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Old 12-01-2007, 02:16 PM
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BobbyG-39 BobbyG-39 is offline
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Quote:
Originally Posted by t66turbocobra
I do agree with you that bringing back classic designs like the Mustang (I love the new MUstang), Camaro and Challenger was a and still is a great idea. When I said, "Foreign design is superior to US design". What I mean, and this is just my opinion from what I see, is that foreign designers aren't held back as much from pushing the envelope. American designer are just as good, if not better then foreign design, just look at the American comcepts cars. But from what i see is that most of the awesome cars the Americn designers prduce are never built. I feel that the corporate guys(non-designer) hold back the American designer from actually building these cars. This is just what I see. (My opinon). My passion is American Cars.
Both of you are saying the same thing, just differently. You are right, there are things that were done back in 40s, 50s, 60s, and even 70s that we just can't do now for either safety, federal, CAFE, or cost, other reasons. For example, we can't do fins like a 1959 Impala because the welding would slow down the assembly line, we can't fill gaps w/ lead for safety health reasons, and UAW will red-flag any design feature which requires an non-ergonomic installation procedure. And forget a boat-tail 72 Riviera- the car would never make it because the ergonomists would worry about someone complaining that the window is too small or the view is distorted. Not to mention the expense of a compound piece of bent glass, and the manufacturing implications.

Keep in mind, too that because of culture and competition, cars from different companies do tend to look the same. The 32 Ford and 32 Chevy were almost identical, the 40 Ford and 41 Willys were very close, eveyone had fins in the 50s, everyone went boxy in the 60s, and aero in the 80s. It's those standouts like the 36 Cord 810, 49 Ford, Continental Mark II, 53 Studebaker Golden Hawk, and 63 Riviera and 66 Toronado that really pushed the envelope. Comparing different eras sets the stage for "why can't/don't they do ( insert your styling feature here ) anymore???"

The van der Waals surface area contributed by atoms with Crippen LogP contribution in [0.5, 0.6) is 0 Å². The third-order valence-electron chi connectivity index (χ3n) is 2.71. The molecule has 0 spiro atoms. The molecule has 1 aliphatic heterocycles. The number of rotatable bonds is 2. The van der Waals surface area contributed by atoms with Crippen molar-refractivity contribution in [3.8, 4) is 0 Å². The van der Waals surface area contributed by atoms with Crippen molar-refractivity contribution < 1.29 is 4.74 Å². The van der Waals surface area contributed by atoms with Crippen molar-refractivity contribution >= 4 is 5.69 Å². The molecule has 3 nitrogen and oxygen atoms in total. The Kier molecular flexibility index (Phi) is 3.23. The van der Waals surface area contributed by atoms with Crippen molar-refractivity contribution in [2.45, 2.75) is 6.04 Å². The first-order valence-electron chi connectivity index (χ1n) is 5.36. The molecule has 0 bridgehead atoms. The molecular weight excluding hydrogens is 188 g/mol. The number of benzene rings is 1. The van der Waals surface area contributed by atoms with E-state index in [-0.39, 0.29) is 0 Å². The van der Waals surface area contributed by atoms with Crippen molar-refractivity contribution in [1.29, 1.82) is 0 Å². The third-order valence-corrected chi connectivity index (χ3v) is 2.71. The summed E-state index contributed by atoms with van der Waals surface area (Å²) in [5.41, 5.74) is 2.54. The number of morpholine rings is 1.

But t66turbo, your comment was foreign versus domestic, and yes your are right. The company must be willing to invest in their product to get stylish cars on the road. And since we are so much more regulated today than in the past, it's even more important to invest in your product so you develop cool features that make your product unique and desirable.

The company must allow the designers ( and push the engineers ) to develop something that stands out from all the rest.

And yes, it has been the case that the foreign ( Japanese, German, Korean ) automakers change their cars stem-to-stern every five years while the domestics made do with a new headlight and grille, along with old engines and technology.

However, I see instances that this is changing: look at the Ford Edge, Ford Flex ( very unique modern "woodie", http://www.fordvehicles.com/flex/details/ ) Chevy Malibu and Cadillac CTS as examples, as well as the Mustang and Camaro examples you already cited. ( I am very proud to have worked on the Mustang.) Just don't expect a bubble-top flying car with open wheels and side exhaust......pushing the envelope costs money, and even if we draw it, the company must be willing to pay to produce it.
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